Using interactive technology to improve education and human wellness is the focus of a colloquium October 23 exploring how technology, design, and cross–disciplinary education can solve global health issues. “The Edge of Educational Technology” will take place at 5:30 p.m. in Lawrence Hall Room 177, 1190 Franklin Boulevard in Eugene.
The panel discussion is part of the year-long Koehn Colloquia, a series of events, classes, exhibitions, and forums to explore how technology, design thinking, and cross-disciplinary education and practice can solve critical issues in global health and human wellness. The colloquium this year takes on the question, “Can massive design thinking make global breakthroughs?”
The October 23 event includes demonstrating the Ripple student response system developed as an interactive tool by the UO Libraries Interactive Media Group. Attendees are encouraged to bring their smart phone, laptop, or tablet and participate.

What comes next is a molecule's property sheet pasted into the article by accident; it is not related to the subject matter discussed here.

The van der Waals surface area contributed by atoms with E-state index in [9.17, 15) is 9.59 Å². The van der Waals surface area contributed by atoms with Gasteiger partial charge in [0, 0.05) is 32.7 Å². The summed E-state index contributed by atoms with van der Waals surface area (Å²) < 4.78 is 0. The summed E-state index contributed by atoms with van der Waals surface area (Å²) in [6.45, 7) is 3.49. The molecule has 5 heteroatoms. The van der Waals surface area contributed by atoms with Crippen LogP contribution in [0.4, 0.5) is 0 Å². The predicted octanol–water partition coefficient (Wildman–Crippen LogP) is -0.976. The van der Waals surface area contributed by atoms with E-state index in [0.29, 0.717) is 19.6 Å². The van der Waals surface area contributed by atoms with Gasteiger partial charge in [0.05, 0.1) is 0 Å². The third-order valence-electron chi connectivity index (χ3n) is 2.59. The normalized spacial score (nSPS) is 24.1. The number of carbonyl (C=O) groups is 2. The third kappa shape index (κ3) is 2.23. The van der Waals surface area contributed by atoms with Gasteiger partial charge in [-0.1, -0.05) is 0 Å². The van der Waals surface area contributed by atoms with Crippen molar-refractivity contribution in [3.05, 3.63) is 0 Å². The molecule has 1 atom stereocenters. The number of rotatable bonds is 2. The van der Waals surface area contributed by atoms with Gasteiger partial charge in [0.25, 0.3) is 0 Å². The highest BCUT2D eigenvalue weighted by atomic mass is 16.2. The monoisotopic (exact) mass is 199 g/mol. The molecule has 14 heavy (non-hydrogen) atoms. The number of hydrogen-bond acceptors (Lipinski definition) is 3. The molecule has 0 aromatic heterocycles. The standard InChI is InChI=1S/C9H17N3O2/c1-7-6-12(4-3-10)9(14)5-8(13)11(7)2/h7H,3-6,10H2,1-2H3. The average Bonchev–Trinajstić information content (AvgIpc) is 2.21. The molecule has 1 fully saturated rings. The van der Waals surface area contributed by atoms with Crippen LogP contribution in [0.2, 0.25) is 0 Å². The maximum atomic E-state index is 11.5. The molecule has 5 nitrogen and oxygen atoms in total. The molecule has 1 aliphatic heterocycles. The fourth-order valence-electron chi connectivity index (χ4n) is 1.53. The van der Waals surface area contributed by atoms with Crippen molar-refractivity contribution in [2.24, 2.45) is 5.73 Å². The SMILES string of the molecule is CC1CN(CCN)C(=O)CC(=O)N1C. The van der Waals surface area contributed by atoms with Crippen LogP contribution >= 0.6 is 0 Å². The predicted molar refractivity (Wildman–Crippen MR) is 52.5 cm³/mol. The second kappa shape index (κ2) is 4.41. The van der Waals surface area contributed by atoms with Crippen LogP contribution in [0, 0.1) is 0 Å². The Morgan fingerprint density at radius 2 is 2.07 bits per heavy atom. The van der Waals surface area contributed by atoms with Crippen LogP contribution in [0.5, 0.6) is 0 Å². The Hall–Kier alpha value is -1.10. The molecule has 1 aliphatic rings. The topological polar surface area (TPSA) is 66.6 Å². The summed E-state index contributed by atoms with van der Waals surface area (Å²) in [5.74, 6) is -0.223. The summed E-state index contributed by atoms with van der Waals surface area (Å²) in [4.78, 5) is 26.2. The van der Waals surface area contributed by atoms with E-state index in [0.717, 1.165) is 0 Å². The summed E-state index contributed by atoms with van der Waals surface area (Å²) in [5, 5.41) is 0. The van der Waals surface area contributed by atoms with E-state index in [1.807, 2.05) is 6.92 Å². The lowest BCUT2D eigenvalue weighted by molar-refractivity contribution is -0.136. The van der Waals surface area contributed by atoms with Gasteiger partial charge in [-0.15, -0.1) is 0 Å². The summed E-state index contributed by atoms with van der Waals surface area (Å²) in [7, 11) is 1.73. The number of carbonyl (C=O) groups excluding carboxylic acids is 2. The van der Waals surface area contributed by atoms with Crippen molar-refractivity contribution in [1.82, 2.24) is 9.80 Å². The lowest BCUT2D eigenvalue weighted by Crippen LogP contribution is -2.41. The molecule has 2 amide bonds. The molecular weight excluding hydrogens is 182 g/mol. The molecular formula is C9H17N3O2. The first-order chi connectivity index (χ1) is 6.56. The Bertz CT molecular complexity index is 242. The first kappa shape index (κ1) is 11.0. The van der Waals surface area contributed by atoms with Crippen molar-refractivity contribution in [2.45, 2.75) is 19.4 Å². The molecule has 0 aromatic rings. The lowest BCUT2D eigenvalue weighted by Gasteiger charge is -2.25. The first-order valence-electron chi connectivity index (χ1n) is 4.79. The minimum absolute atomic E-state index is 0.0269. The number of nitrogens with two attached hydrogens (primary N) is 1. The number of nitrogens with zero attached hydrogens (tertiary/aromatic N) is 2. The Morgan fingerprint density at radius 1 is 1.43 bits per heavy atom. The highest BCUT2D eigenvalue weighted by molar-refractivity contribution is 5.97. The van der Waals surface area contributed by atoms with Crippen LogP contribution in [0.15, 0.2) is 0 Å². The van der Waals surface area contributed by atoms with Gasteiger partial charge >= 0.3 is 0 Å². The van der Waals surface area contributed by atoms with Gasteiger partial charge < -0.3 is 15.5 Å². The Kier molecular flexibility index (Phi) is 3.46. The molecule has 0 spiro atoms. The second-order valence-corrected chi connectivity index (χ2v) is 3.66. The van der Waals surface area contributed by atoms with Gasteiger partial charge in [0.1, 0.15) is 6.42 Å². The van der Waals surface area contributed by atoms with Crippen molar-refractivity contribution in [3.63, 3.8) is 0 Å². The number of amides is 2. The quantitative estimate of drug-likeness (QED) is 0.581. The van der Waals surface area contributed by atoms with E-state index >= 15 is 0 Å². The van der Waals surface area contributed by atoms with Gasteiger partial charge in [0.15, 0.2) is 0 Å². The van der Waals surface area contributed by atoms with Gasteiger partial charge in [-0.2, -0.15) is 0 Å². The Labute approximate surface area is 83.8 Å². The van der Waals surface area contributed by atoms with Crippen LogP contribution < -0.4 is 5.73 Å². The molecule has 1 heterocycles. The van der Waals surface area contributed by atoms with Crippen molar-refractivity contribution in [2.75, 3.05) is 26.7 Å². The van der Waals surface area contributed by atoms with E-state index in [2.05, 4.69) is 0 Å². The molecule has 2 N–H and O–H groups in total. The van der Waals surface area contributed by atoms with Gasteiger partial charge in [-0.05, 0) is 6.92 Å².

Richard Beckwith, research psychologist, interactions and experiences research, Intel Labs
William Deresiewicz, cultural critic, author, and writer for the Nation, the New Republic and the American Scholar; former professor of English at Yale University
Kiersten Muenchinger, designer, associate professor, and director, Product Design Program, University of Oregon
John Park, artist and instructor, Digital Arts Program, Department of Art, University of Oregon
Carol Stabile, professor, Department of Women’s and Gender Studies, and director, Center for the Study of Women in Society, University of Oregon
Yong Zhao, professor, Department of Educational Methodology, Policy, and Leadership, College of Education, and Presidential chair for global academic extension, University of Oregon.
The colloquium includes a winter term class, Product Design 410 Epic Challenges, an in-class and online four-credit course open to all UO students. The class will create concepts for entry in the next Bill and Melinda Gates Foundation Grand Challenges Explorations to redesign, research, and improve sexual health worldwide by redesigning the condom.
The colloquia are sponsored by the School of Architecture and Allied Arts and Academic Affairs, and are presented by the UO Digital Arts and Product Design Programs.